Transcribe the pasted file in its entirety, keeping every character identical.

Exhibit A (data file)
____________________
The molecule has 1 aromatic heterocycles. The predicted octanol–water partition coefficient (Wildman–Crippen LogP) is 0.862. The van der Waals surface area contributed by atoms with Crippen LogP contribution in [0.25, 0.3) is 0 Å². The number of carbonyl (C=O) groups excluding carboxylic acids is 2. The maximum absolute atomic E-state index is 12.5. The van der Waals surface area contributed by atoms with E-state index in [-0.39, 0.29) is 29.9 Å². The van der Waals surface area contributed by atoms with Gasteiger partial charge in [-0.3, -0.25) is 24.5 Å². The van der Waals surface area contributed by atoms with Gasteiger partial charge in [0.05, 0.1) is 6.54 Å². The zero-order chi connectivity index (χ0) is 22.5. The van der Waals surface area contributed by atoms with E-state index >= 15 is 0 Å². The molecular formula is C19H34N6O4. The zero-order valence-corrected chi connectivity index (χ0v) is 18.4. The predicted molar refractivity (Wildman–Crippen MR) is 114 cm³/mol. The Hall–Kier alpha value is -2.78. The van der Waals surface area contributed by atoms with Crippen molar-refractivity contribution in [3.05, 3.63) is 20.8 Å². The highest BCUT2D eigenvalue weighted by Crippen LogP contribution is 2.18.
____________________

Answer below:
The molecule has 1 aromatic heterocycles. The predicted octanol–water partition coefficient (Wildman–Crippen LogP) is 0.862. The van der Waals surface area contributed by atoms with Crippen LogP contribution in [0.25, 0.3) is 0 Å². The number of carbonyl (C=O) groups excluding carboxylic acids is 2. The maximum absolute atomic E-state index is 12.5. The van der Waals surface area contributed by atoms with E-state index in [-0.39, 0.29) is 29.9 Å². The van der Waals surface area contributed by atoms with Gasteiger partial charge in [-0.3, -0.25) is 24.5 Å². The van der Waals surface area contributed by atoms with Gasteiger partial charge in [0.05, 0.1) is 6.54 Å². The zero-order chi connectivity index (χ0) is 22.5. The van der Waals surface area contributed by atoms with E-state index >= 15 is 0 Å². The molecular formula is C19H34N6O4. The zero-order valence-corrected chi connectivity index (χ0v) is 18.4. The predicted molar refractivity (Wildman–Crippen MR) is 114 cm³/mol. The Hall–Kier alpha value is -2.78. The van der Waals surface area contributed by atoms with Crippen molar-refractivity contribution in [3.05, 3.63) is 20.8 Å². The highest BCUT2D eigenvalue weighted by Crippen LogP contribution is 2.18.